On July 17, 2018, an ancient cosmic fragment shattered into the moon, creating a bright energy flash. Exactly 24 hours later, another space rock repeated the flash event. The current analysis indicates that these are two interacting meteoroids (fragments of asteroids and comets), which in size reached the walnut parameter. Most likely, they originated from the Alpha Kapornid meteor shower when the Earth and the Moon passed through the tail of comet 169P / NEAT.
For a thousand years, people have claimed that they see short-lived phenomena on the lunar surface. These temporary flashes are difficult to study, and the definition remained vague. Therefore, researchers pay attention to such phenomena in order to obtain more data about the Moon, its history and future. The first systematic attempt to detect shock flashes began with CCD cameras in 1997. Surveillance continues with modern MIDAS technology. A series of telescopes equipped with highly sensitive CCD cameras, and the project itself covers three astronomical observatories in Spain.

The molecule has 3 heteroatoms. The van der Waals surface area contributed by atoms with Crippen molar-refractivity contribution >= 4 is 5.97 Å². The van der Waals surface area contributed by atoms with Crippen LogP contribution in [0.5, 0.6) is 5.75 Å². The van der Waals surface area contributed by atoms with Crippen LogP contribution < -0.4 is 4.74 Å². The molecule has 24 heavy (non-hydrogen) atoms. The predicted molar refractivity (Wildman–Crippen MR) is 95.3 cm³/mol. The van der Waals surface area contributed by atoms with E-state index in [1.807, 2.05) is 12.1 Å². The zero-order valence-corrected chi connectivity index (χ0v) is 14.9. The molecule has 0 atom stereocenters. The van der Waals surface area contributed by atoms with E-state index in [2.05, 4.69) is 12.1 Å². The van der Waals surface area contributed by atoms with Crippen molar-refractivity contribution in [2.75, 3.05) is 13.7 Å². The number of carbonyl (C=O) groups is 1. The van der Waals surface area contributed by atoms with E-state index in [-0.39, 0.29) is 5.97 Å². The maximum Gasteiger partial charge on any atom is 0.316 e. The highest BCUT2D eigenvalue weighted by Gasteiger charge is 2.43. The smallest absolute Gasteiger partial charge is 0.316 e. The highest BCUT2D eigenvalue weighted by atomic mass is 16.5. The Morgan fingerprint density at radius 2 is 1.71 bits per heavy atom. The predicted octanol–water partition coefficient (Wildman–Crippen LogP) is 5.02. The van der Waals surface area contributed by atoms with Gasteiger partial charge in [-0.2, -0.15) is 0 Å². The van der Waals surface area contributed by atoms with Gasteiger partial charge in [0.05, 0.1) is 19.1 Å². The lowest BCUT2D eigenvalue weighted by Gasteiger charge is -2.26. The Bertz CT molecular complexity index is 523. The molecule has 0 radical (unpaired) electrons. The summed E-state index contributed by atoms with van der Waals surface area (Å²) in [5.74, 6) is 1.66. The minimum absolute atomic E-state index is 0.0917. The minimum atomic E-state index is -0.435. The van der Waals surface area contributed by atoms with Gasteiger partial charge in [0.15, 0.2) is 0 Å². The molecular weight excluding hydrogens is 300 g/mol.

These instruments identify rocks that strike the dark regions of the lunar surface. Studying meteoroids on the moon, one can understand how often they fall and what the impact on the Earth can be. Here it is important to clarify the differences. The “far side” of the moon is the side rotated to a different direction from the earth, but the “dark” side refers to any part that is not currently illuminated by the sun (for example, a crescent moon).